JPEG Tone Curves / Dynamic Range
Our Dynamic Range measurement system involves shooting a calibrated Stouffer Step Wedge (13 stops total range) which is backlit using a daylight balanced lamp (98 CRI). A single shot of this produces a gray scale wedge from the camera's clipped white point down to black (example below). Each step of the scale is equivalent to 1/3 EV (a third of a stop), we select one step as 'middle gray' (defined as 50% luminance) and measure outwards to define the dynamic range. Hence there are 'two sides' to our results, the amount of shadow range (below middle gray) and the amount of highlight range (above middle gray).
To most people highlight range is the first thing they think about when talking about dynamic range, that is the amount of highlight detail above middle gray the camera can capture before it clips to white. Shadow range is more complicated; in our test the line on the graph stops as soon as the luminance value drops below our defined 'black point' (about 2% luminance) or the signal-to-noise ratio drops below a predefined value (where shadow detail would be swamped by noise), whichever comes first.
The X100's default tone offers a decent highlight range of about 3.7 stops, with just enough of a roll-off into the highlights to prevent harsh-looking clipping. This places it fractionally ahead of its most obvious competitors such as the Leica X1 and Olympus E-PL2, but marginally behind the Nikon D7000, which is perhaps the benchmark for APS-C sensor cameras.
Film simulation modes
The X100's three colour Film Simulation modes show subtly different tone curves, which translate into visible real-world differences. Velvia/Vivid is very contrasty indeed, clipping more abruptly to both white and black, while Astia/Soft echoes Provia/Standard across the highlight range but is more contrasty below middle grey, resulting in somewhat deeper shadows. The basic Monochrome mode matches Standard exactly.
Dynamic range expansion
The X100 has two dynamic range expansion settings to bolster its highlight range: DR200 (200%) adds an extra stop of information in the highlights, and DR400 (400%) adds two stops. The mechanism by which this is achieved is technically different from the company's SuperCCD EXR compacts: rather than exposing half the sensor's photosites using a faster (electronic) shutter speed, the X100 applies less amplification to the sensor's output than usual prior to AD conversion to avoid clipping highlight data, then pulls-up the midtones to the correct brightness in JPEG processing. This is essentially the same process as Canon and Pentax use for their highlight-expansion modes.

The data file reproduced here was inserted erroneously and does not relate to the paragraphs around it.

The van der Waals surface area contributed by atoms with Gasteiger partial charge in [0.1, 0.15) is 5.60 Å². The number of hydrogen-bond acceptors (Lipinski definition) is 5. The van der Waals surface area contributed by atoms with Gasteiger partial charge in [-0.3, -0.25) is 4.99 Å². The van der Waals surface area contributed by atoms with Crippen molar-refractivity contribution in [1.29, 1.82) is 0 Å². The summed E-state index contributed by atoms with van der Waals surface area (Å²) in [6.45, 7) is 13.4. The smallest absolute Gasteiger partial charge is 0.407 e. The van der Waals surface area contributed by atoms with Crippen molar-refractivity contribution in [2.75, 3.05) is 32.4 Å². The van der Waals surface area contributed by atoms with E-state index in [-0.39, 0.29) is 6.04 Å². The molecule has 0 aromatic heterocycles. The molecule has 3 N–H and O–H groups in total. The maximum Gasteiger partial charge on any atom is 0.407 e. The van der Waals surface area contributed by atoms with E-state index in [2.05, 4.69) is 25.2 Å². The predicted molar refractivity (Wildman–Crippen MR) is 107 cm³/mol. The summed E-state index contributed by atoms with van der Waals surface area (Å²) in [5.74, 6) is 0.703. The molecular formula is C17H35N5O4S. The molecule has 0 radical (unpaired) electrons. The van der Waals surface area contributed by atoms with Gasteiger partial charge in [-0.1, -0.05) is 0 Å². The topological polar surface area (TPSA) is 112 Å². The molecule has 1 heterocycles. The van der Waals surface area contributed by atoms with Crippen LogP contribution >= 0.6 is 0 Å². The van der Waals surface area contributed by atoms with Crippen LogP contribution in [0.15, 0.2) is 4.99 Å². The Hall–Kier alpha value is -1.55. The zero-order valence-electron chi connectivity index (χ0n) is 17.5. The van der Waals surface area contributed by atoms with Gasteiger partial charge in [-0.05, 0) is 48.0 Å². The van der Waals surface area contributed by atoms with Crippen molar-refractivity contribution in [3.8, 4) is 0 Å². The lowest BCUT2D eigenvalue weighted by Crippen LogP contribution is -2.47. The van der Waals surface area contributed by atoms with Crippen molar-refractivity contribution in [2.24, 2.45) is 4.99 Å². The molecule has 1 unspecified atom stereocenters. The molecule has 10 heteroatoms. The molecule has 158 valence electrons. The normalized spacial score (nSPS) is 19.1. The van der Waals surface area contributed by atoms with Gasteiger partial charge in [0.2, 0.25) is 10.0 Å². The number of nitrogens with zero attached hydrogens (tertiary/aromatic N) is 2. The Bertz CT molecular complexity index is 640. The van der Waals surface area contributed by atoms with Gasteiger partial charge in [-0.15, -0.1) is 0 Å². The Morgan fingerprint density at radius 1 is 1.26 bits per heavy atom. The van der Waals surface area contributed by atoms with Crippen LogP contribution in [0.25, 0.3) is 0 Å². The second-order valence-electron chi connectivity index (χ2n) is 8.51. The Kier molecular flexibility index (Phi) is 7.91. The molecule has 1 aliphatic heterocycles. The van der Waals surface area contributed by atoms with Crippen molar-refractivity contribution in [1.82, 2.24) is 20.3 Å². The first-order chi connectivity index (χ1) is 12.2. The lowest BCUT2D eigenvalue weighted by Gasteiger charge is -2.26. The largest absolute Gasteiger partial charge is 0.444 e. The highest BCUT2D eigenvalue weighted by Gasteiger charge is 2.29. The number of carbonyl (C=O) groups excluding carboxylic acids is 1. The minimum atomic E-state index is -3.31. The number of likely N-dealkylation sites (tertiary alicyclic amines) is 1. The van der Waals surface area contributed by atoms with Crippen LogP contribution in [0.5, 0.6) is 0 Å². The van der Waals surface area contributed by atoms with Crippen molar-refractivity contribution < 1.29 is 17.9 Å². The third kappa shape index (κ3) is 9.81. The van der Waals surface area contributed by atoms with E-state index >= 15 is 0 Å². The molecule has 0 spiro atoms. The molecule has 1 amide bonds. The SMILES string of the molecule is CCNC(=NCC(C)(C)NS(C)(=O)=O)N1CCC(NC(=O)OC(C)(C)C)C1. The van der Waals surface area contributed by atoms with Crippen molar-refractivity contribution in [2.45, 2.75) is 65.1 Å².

An alternative way of thinking about this is that DR200 is like underexposing a stop to retain highlights then adjusting the brightness afterwards, and DR400 is like underexposing by two stops. Because of this, the minimum ISO available in each mode is limited: ISO 400 at DR200, and ISO 800 at DR400. The flipside to this approach is shown by ISO 100, which is effectively the opposite; i.e. ISO200 overexposed by a stop then pulled-down in processing. This results in the loss of stop of highlight range - to all intents and purposes it counts as DR50, and should therefore normally be avoided. (Note ISO 100 is only available in JPEG anyway).
In this comparison we can see the impact the DR setting has on highlight range. DR200 offers a huge 4.7 stops of highlight range, and DR800 goes another stop beyond this, disappearing off the scale of our graph. On paper at least this is very impressive indeed; we'll see how it translates into real-world results later.
Shadow and Highlight Tone controls
Unusually, rather than having a single 'Contrast' or 'Tone' control, the X100 allows you to tweak Highlight Tone and Shadow Tone completely independently around a fixed point of middle grey. Each control offers 5 settings, and here we're comparing Normal (as used in the comparisons above) to the two extremes, Soft and Hard. Naturally the Highlight Tone control interacts with the DR setting, so first we'll look at DR100. In the graphs 'N-N' means Shadow and Highlight Tone are both set to Normal; S denotes Soft and H denotes Hard.
Here we can see that the Highlight Tone control technically has no effect on the white point of the image, and just on the contrast, although the H setting attempts to compress the brightest 0.7 stop of dynamic range into such few levels that visually it will appear to clip earlier. Meanwhile the Shadow Tone setting gives a wide range of control over the openness of the darker regions of the image.
Switch the DR setting to 400% and it's much the same story, only more pronounced. Now setting the highlight tone to Hard results in earlier clipping according to our measurement tool, effectively throwing away the most of the benefit of that expanded range. The results in the shadow range are, as expected, essentially identical to those at DR100.
The adjustments offered by these controls are large compared to the differences between the film modes, and in principle this allows you to tailor the camera's JPEGs very specifically to your taste. For example, if you like the colour of Velvia but find it too contrasty and prone to highlight clipping, then you can tame it by softening the Highlight Tone. But as so often with the X100 there's a catch - the tone adjustments are universal, and any change is applied to all of the film modes. One way around this is to save your preferred options to one of the cameras 'Custom Settings', which can then be recalled through the Shooting menu. However yet again there's another catch; these also include ISO and DR settings.